Asked by T on May 12, 2016
Answered by Steve, Hiring Expert at Caterpillar Inc., on May 13, 2016
I think that it is fine, but do not go overboard with it. Identify a few key words that you wish to highlight and do so in a subtle manner that does not come across as if you are shouting at the reader. Having too many bolded words could have an opposite effect and turn off someone reviewing your resume. Also, adjust these words for each position that you apply for. Do your research on the company and the position to identify those handful of words that you wish to highlight.
Answered by Ashley, Hiring Expert at Textron Inc., on May 13, 2016
While it is not common practice, I think it would be okay to bold the buzz words that the position you are applying for is requiring. I would place caution as to how many words you should bold and only select those that are relevant to the position you are applying for. Also, I suggest reviewing your descriptions of your past experiences on your resume to make sure that the descriptions accurately reflect your skills and experiences. Strong descriptions of your experiences will help your resume standout to recruiters as you apply to positions.
Answered by Ashley, Hiring Expert at Cardinal Health, on May 18, 2016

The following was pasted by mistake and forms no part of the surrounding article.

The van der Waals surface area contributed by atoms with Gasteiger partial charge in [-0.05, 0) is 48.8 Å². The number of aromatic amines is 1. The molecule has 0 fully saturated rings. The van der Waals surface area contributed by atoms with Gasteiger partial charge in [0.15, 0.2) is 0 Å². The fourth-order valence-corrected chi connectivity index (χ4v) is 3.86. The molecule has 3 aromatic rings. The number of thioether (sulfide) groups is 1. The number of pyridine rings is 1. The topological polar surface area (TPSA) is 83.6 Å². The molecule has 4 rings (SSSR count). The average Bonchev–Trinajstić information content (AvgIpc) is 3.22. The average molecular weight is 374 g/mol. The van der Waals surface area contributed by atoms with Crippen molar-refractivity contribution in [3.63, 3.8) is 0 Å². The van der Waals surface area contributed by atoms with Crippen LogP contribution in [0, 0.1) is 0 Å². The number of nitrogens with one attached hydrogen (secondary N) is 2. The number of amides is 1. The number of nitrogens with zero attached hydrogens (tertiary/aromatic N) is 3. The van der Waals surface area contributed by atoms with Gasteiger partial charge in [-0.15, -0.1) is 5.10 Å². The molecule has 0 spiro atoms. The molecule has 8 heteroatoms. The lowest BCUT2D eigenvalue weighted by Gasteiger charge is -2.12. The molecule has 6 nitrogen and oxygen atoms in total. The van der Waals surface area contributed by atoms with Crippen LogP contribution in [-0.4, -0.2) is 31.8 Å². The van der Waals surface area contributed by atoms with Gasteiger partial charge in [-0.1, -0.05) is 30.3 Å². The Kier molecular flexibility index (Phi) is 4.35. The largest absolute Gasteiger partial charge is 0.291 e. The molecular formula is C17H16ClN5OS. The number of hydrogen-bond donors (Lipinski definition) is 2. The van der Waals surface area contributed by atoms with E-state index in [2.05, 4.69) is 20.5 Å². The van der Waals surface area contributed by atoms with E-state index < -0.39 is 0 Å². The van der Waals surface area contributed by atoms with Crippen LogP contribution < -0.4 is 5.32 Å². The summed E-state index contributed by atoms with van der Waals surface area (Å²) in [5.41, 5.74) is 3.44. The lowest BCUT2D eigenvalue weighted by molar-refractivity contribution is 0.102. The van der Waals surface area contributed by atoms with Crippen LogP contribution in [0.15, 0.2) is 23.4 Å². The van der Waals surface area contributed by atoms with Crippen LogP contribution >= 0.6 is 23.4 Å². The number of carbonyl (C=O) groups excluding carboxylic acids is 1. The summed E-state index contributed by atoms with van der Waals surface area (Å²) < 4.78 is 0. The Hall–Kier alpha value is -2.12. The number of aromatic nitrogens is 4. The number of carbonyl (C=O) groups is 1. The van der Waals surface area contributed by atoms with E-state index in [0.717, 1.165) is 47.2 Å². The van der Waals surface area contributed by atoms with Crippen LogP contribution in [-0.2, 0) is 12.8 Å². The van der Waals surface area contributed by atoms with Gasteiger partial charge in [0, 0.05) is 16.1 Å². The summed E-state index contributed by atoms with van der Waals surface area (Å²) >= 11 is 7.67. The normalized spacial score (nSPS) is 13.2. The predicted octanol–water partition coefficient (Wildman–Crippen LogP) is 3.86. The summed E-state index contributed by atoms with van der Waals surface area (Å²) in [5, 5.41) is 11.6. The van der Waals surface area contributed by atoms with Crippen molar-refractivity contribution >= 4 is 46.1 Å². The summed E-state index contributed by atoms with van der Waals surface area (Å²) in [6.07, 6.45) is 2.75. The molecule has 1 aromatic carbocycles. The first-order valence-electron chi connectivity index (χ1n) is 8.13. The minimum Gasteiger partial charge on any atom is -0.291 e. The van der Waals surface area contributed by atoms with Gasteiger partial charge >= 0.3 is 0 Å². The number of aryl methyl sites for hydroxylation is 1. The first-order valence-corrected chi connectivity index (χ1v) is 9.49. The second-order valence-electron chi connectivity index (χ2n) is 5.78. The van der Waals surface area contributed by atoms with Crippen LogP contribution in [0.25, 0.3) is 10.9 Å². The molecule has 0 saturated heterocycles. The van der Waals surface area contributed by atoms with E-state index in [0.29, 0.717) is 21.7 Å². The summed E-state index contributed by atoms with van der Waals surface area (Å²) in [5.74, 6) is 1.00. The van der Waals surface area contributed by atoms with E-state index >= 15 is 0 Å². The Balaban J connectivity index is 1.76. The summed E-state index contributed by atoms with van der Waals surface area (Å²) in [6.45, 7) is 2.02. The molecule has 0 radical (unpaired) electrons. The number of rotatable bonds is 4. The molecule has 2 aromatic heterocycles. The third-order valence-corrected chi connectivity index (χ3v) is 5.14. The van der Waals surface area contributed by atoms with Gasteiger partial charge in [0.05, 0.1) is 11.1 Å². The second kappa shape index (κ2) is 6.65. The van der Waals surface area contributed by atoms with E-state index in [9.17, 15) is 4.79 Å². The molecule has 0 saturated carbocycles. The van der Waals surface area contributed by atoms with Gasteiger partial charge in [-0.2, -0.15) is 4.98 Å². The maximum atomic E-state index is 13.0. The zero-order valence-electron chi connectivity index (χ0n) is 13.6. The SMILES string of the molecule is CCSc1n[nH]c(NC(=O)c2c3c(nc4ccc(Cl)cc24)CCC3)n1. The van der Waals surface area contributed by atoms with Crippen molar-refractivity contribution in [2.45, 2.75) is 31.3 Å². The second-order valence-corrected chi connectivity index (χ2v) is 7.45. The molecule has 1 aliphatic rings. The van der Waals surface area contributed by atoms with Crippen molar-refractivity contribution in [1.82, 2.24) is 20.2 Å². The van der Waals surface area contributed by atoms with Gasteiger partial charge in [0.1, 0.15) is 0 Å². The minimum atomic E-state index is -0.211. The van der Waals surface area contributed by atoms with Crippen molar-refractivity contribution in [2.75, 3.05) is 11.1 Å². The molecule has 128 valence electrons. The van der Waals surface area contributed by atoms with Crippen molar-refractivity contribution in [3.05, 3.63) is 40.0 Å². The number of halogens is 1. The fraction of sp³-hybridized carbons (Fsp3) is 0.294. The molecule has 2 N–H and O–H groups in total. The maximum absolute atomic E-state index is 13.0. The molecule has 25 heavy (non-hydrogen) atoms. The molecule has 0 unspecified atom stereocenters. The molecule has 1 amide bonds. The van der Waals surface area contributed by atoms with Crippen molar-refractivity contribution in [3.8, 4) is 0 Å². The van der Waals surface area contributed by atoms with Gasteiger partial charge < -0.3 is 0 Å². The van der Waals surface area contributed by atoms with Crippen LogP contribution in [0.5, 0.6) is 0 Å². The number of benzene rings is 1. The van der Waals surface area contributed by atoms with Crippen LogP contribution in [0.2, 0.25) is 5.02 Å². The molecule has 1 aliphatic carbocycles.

While I have personally never seen this done before, I think it is okay as long as you are very limited in the words you bold. I would only recommend bolding words that are relevant to the position you are applying to. These bolded words may change based on the jobs you apply to so it's okay to alter your resume for each position. I would personally recommend bolding no more than 2-3 words per previous work experience. Another option would be to list the most relevant experiences as the first bullet points under your previous experience to make them stand out more. Then, I don't think it is necessary to bold any words.
Answered by Traci, Hiring Expert at Accenture, on May 20, 2016
No. I know that doesn’t leave any room for the nuances of a specific job, applicant, or recruiter, but in general, no. A resume is a snapshot of all of your relevant experience and most, if not all, recruiters are very good at perusing a resume and being able to pick out and find what they are looking for. In addition, your resume shouldn’t be difficult to navigate and read, and if it is, it’s time for an overhaul. There will come a time when it is appropriate to highlight very specific keywords and experiences that exist on your resume, for example – during an interview or phone call, but not on your resume. Lastly, your cover letter is another place where you can draw attention to specific strengths listed on your resume, allowing you to elaborate on them and put them in context, but again, your resume should be clean looking and professional with no bolded keywords.
Answered by Christianna, Hiring Expert at BNY Mellon, on August 18, 2017
Gaining the initial attention from a company can be difficult, which is why you should sculpt your resume toward each position and company to which you apply. Each position and company has a different mission, culture and business strategy. Taking the extra time to research a company to learn more about its goals and core values and incorporating those themes into your resume or cover letter can go a long way.
Jobipedia has an excellent tool to aid you towards resume/cover letter building, which you can utilize by accessing the ‘resume’ tab on the homepage.